In this project, I wanted to develop familiarity with a product visualization workflow. Starting from an idea, to sketches, into 3D modeling, and a final visualization render.


Virtual Reality Product Design Workflow

Keyshot backpack challenge

Project Summary

This final project will be an exploration of a VR product workflow that will yield physical and digital products.

The workflow goes like this:

  1. Concept development and sketching — using Procreate on Ipad Pro


Pine Sawyers, Pratt, and Printing


A laser cutting and resin project

Settlers of Catan is an awesome game and I’ve wanted to make a custom board after seeing inspirational projects online. I started by downloading a template online of another custom board and going through and editing the visuals. The existing visuals were not to my liking so I put together these designs.


I started by watching this parametric tutorial from the Parametric House website. It is an excellent source for learning Grasshopper and parametric modeling.

In previous assignments, I tried to absorb all the steps and tools in order to maximize my understanding of the Grasshopper interface. In this project, there were so many steps that I simply followed along and replicated the steps of the tutorial. …


In this exercise, I used basic functions in Rhino 7’s Grasshopper to first create a basic shape of a goblet and then manipulated sliders and functions to create different shapes. Parametric design is a fascinating way to create multiple shapes by manipulating constraints in your design.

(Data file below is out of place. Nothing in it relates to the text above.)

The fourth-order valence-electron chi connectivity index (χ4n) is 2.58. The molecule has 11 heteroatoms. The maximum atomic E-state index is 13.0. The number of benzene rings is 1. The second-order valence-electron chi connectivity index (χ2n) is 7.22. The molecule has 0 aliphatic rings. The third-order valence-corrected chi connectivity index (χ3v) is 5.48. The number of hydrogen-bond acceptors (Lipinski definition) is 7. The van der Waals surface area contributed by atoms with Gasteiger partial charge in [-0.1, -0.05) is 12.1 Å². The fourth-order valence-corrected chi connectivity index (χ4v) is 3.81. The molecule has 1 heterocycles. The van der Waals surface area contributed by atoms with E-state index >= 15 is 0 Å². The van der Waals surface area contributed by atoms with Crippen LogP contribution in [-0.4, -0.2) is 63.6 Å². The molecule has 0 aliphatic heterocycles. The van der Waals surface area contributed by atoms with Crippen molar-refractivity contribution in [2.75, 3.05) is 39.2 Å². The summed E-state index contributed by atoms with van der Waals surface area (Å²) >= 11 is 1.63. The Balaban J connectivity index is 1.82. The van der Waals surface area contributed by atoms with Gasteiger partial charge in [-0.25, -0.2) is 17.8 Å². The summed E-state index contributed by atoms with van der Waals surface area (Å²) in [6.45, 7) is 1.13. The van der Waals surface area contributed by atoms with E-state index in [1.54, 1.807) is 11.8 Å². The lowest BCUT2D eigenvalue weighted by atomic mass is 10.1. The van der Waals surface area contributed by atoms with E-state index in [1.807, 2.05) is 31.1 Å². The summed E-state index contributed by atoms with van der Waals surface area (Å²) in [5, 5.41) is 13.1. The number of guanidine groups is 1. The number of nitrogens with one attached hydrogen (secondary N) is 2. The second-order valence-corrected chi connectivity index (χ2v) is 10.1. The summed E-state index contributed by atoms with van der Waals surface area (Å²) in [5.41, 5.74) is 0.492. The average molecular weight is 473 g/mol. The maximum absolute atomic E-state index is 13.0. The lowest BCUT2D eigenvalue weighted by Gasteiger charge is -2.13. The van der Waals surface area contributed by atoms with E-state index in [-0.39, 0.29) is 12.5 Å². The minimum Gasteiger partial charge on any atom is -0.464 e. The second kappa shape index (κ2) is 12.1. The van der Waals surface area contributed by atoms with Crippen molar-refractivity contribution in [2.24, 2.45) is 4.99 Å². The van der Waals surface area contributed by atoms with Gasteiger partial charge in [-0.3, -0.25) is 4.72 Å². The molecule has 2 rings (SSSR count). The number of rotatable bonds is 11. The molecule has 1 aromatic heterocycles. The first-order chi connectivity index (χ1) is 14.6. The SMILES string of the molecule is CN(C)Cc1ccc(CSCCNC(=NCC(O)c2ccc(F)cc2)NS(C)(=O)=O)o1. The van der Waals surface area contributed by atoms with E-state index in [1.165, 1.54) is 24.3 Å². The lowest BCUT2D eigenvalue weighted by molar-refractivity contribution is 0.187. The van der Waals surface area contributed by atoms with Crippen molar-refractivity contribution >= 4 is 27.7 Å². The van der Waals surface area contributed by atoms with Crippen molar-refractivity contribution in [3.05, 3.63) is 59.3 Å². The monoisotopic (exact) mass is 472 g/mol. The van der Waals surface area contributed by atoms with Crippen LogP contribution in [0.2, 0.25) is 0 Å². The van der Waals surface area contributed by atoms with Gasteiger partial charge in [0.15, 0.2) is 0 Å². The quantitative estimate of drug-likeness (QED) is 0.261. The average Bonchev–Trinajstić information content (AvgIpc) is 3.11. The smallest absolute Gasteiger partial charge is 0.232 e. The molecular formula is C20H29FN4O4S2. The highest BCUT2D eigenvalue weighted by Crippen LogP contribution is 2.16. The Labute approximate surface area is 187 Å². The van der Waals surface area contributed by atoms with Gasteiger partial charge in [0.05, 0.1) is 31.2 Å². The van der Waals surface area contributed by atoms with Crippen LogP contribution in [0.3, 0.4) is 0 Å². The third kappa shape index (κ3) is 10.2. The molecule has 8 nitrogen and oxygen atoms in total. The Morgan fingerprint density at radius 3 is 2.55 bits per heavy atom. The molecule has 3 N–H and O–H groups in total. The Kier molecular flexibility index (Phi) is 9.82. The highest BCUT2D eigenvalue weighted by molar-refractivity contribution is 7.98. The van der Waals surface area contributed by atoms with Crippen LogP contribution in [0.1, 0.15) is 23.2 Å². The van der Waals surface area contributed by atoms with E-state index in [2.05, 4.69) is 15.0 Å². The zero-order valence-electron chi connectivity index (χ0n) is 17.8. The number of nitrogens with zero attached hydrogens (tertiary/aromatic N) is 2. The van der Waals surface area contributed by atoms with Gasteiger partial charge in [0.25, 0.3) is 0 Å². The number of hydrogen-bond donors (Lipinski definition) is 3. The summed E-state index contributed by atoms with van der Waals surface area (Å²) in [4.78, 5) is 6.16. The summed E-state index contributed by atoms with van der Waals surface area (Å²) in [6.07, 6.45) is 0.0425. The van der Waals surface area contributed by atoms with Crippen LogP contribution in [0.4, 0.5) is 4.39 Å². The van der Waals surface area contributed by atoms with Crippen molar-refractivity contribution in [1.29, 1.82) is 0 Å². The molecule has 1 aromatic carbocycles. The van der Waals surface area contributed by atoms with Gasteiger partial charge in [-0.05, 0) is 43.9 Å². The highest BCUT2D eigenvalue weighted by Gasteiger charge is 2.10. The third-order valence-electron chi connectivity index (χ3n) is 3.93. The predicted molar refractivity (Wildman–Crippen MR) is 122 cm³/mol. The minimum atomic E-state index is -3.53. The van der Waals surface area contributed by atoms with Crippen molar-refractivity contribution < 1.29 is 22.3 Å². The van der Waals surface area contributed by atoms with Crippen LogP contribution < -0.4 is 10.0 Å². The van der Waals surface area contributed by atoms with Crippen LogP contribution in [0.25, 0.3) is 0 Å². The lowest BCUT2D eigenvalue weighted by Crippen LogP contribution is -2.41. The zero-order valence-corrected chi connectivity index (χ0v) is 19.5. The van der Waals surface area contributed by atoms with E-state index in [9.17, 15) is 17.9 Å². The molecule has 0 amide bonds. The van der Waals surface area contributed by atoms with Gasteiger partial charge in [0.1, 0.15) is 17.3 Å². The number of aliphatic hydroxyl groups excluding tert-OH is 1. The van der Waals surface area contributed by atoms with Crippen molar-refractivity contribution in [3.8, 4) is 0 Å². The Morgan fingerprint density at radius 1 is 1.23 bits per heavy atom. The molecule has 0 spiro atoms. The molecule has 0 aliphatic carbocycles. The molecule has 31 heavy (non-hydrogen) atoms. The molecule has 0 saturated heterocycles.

This is the original goblet that I created and the tangle of wires that weave from one definition to the next to the final step of baking the object. Each purple section is a group that I named in order to better see what area of the goblet I was working on.


I want to create this riverscape table out of wood on a CNC milling machine. In the past, I tried making a riverscape table in Rhino when I didn’t understand what I was doing and in the end generated a shape with many errors.


A Part of the Creative Process

In 2015, I was given a pair of warm, wool slippers while I was living in Mongolia. Over the next 5 years, the soles wore down and fell off, holes developed, and at long last, they were needing to be replaced. I envisioned created a new pair of slippers made out of waxed canvas that were replicas of the old Mongolian slippers that I cherished.


3d printed chair designed by @elin.k.daun and @sjnna exhibited at Lund School of Architecture.

This spring, I’ll be exploring paramentric design modeling, which for those who aren’t familiar, is a way of using algorithms to enhance processes of designing products. For example, if I wanted to design a chair with legs that appear to have textures of intricately woven cords or vines, it would take a long time to achieve that kind of detail on my own. Plus, if I wanted to change directions it would take even more time and sunk cost.

Parametric modeling helps by maximizing my design abilities. …


I wanted to make custom belt buckles of riverscapes, one for myself and two others for buddies. One river section was of the Buffalo Fork, which is outside of Jackson Hole, Wyoming. I created another of the Colorado River in the Grand Canyon.

Here are the supplies I used: Lasercut walnut wood (1/8”), blank belt buckles, Tuck Tape, Art Resin, blue ink, a hairdryer, sandpaper, polish, and wood finish.

First, I went onto Google Maps to find the river section. In the satellite layer view, I zooming in thinking about the thickness I wanted the river to be and…

Cal Brackin

Illustrator & Designer at CMCI Studio

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